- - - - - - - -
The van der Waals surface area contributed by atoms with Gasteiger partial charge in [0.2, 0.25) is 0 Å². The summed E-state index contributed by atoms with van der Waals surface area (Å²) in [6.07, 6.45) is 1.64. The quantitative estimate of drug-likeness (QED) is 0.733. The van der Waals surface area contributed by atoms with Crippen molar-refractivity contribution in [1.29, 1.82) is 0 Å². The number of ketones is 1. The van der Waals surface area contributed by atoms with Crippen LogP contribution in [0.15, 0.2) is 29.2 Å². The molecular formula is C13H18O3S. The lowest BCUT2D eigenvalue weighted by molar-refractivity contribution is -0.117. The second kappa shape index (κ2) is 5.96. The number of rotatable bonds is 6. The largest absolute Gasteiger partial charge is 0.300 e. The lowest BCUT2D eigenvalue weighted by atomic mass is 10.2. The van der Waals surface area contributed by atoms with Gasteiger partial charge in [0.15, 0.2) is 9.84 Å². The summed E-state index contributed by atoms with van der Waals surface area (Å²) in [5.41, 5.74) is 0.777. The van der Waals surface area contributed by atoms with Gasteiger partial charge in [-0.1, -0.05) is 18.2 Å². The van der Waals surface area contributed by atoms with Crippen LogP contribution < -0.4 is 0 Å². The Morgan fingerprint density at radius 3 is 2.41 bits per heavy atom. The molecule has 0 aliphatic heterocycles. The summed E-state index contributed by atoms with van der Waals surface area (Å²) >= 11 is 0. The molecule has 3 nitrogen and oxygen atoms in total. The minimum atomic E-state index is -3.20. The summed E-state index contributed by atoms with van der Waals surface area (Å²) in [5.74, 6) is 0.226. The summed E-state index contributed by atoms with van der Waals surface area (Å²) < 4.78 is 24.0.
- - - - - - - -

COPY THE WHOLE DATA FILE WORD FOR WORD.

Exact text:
The van der Waals surface area contributed by atoms with Gasteiger partial charge in [0.2, 0.25) is 0 Å². The summed E-state index contributed by atoms with van der Waals surface area (Å²) in [6.07, 6.45) is 1.64. The quantitative estimate of drug-likeness (QED) is 0.733. The van der Waals surface area contributed by atoms with Crippen molar-refractivity contribution in [1.29, 1.82) is 0 Å². The number of ketones is 1. The van der Waals surface area contributed by atoms with Crippen LogP contribution in [0.15, 0.2) is 29.2 Å². The molecular formula is C13H18O3S. The lowest BCUT2D eigenvalue weighted by molar-refractivity contribution is -0.117. The second kappa shape index (κ2) is 5.96. The number of rotatable bonds is 6. The largest absolute Gasteiger partial charge is 0.300 e. The lowest BCUT2D eigenvalue weighted by atomic mass is 10.2. The van der Waals surface area contributed by atoms with Gasteiger partial charge in [0.15, 0.2) is 9.84 Å². The summed E-state index contributed by atoms with van der Waals surface area (Å²) in [5.41, 5.74) is 0.777. The van der Waals surface area contributed by atoms with Gasteiger partial charge in [-0.1, -0.05) is 18.2 Å². The van der Waals surface area contributed by atoms with Crippen LogP contribution < -0.4 is 0 Å². The Morgan fingerprint density at radius 3 is 2.41 bits per heavy atom. The molecule has 0 aliphatic heterocycles. The summed E-state index contributed by atoms with van der Waals surface area (Å²) >= 11 is 0. The molecule has 3 nitrogen and oxygen atoms in total. The minimum atomic E-state index is -3.20. The summed E-state index contributed by atoms with van der Waals surface area (Å²) in [5.74, 6) is 0.226. The summed E-state index contributed by atoms with van der Waals surface area (Å²) < 4.78 is 24.0.